Information from the organizers, 26 April 2013
Both paintings are recorded whereabouts unknown in literature (e.g. Jean Luc Meulemeester, Jacob van Oost de Oudere en het zeventiende-eeuwse Brugge, Brugge, 1984, cat. B83-B84). They were exhibited in 1867 in Bruges (Tableaux de l’ancienne école néerlandaise exposés à Bruges dans la grande sale des halles); sold at Giroux in Brussels (1927) and finally in the Ivan Krenger gallery in Stockholm (1932). They reappeared only recently in Belgium.
Both are in perfect condition and will be presented for the first time on a public show since 1867 in the Keizerskapel in Antwerpen. They represent a couple (1646); identified thanks to the armorial bearings (see e.g. De Meulemeester) as Everard Tristram and his wife Wilhelmine Bezoete. Everard Tristram was born in 1592 (January 19) and married Wilhelmine Bezoete (also born 1592, December 3) in 1617 (January 18). They had four children. Tristram passed away in 1677 (July 2), only a few months after his wife (who died February 9).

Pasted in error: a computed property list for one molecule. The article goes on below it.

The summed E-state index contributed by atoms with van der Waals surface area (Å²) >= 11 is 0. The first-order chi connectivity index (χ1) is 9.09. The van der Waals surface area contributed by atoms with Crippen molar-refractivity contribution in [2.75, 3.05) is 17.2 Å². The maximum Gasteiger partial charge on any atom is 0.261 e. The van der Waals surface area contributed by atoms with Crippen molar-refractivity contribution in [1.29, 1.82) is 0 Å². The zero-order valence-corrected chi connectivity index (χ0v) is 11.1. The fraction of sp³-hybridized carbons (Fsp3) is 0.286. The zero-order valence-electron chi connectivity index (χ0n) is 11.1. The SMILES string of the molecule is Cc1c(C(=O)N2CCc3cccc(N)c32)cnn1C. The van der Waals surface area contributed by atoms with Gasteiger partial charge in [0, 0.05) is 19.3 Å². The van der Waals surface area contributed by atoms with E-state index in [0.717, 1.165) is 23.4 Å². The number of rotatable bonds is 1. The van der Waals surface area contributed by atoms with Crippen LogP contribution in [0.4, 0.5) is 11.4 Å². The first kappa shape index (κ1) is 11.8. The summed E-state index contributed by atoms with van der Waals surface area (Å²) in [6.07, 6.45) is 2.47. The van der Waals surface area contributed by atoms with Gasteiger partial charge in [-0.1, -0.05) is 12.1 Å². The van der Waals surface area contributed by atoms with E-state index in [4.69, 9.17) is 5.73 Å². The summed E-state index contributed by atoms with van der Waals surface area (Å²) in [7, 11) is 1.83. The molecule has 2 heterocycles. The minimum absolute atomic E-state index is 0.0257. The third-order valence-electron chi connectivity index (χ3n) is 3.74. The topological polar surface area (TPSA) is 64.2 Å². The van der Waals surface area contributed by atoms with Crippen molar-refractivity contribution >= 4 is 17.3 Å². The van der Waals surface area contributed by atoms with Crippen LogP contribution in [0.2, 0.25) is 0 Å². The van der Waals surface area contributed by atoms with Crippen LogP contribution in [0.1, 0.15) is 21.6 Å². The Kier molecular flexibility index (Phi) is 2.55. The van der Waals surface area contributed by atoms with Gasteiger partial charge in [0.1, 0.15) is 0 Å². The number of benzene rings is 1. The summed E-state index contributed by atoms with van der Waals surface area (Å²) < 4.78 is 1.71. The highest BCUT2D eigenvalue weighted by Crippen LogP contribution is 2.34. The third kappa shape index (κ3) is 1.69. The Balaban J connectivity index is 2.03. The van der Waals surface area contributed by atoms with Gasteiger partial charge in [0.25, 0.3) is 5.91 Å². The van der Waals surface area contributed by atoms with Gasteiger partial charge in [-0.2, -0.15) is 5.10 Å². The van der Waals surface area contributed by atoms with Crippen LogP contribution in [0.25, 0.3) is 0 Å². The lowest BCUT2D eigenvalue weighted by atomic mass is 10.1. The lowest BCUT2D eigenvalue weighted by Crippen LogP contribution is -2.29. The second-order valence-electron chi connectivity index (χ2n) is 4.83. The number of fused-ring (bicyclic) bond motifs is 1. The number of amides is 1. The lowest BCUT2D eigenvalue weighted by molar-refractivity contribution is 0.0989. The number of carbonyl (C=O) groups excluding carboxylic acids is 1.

Jean Luc Meulemeester points out that the author, Jacob I Van Oost, made a further step in the evolution of his portrait-oeuvre with these high-quality pendants. Certainly captivating is the yellowish background in contrast with the black costumes. Captivating also are the beautifully rendered tapestries/carpets. Indeed reminding us of the fact that Jacob I Van Oost restored Jan Van Eycks famous Virgin and Child with Canon Van der Paele (1436) in the former Church of Saint-Donaas (nowadays in the Groeningemuseum) in Bruges in 1632-33: see e.g. the inspiring carpet on that panel.
Jacob I Van Oost is well known for his portraits (on show in European and American museums). Many (most) of his altarpieces can be admired in Bruges. He also made copies after Van Dyck and Rubens.
The portraits of Everard Tristram and Wilhelmine Bezoete can be considered outstanding in Van Oost’s oeuvre.
The exhibition is open in weekends 1.00 – 6.00 p.m.